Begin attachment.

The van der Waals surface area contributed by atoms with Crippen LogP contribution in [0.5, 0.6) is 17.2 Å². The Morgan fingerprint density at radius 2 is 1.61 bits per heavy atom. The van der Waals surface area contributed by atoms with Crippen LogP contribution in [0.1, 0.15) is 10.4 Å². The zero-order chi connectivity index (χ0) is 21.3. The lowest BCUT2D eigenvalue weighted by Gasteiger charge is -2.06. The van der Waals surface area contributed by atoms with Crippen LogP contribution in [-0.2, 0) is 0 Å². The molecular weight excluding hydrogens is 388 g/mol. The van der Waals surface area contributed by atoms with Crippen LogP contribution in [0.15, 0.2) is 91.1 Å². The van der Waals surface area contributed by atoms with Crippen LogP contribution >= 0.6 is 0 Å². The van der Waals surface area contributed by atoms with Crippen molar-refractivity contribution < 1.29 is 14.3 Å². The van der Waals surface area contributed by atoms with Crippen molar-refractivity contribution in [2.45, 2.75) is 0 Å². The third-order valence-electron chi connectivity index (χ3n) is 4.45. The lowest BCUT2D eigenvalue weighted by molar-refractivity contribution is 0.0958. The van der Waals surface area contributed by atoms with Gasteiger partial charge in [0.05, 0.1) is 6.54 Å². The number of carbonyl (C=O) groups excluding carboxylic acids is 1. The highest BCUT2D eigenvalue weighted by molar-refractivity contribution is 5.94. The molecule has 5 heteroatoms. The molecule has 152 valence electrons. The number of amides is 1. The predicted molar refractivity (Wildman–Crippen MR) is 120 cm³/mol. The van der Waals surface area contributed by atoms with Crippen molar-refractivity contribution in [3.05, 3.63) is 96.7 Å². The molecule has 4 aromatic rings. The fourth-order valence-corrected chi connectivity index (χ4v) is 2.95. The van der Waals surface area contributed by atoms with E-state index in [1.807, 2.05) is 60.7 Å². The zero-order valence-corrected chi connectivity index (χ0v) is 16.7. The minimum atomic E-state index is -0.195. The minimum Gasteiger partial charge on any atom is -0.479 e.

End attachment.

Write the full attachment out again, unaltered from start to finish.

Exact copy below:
The van der Waals surface area contributed by atoms with Crippen LogP contribution in [0.5, 0.6) is 17.2 Å². The Morgan fingerprint density at radius 2 is 1.61 bits per heavy atom. The van der Waals surface area contributed by atoms with Crippen LogP contribution in [0.1, 0.15) is 10.4 Å². The zero-order chi connectivity index (χ0) is 21.3. The lowest BCUT2D eigenvalue weighted by Gasteiger charge is -2.06. The van der Waals surface area contributed by atoms with Crippen LogP contribution in [-0.2, 0) is 0 Å². The molecular weight excluding hydrogens is 388 g/mol. The van der Waals surface area contributed by atoms with Crippen LogP contribution in [0.15, 0.2) is 91.1 Å². The van der Waals surface area contributed by atoms with Crippen LogP contribution >= 0.6 is 0 Å². The van der Waals surface area contributed by atoms with Crippen molar-refractivity contribution < 1.29 is 14.3 Å². The van der Waals surface area contributed by atoms with Crippen molar-refractivity contribution in [2.45, 2.75) is 0 Å². The third-order valence-electron chi connectivity index (χ3n) is 4.45. The lowest BCUT2D eigenvalue weighted by molar-refractivity contribution is 0.0958. The van der Waals surface area contributed by atoms with Gasteiger partial charge in [0.05, 0.1) is 6.54 Å². The number of carbonyl (C=O) groups excluding carboxylic acids is 1. The highest BCUT2D eigenvalue weighted by molar-refractivity contribution is 5.94. The molecule has 5 heteroatoms. The molecule has 152 valence electrons. The number of amides is 1. The predicted molar refractivity (Wildman–Crippen MR) is 120 cm³/mol. The van der Waals surface area contributed by atoms with Crippen molar-refractivity contribution in [3.05, 3.63) is 96.7 Å². The molecule has 4 aromatic rings. The fourth-order valence-corrected chi connectivity index (χ4v) is 2.95. The van der Waals surface area contributed by atoms with E-state index in [1.807, 2.05) is 60.7 Å². The zero-order valence-corrected chi connectivity index (χ0v) is 16.7. The minimum atomic E-state index is -0.195. The minimum Gasteiger partial charge on any atom is -0.479 e.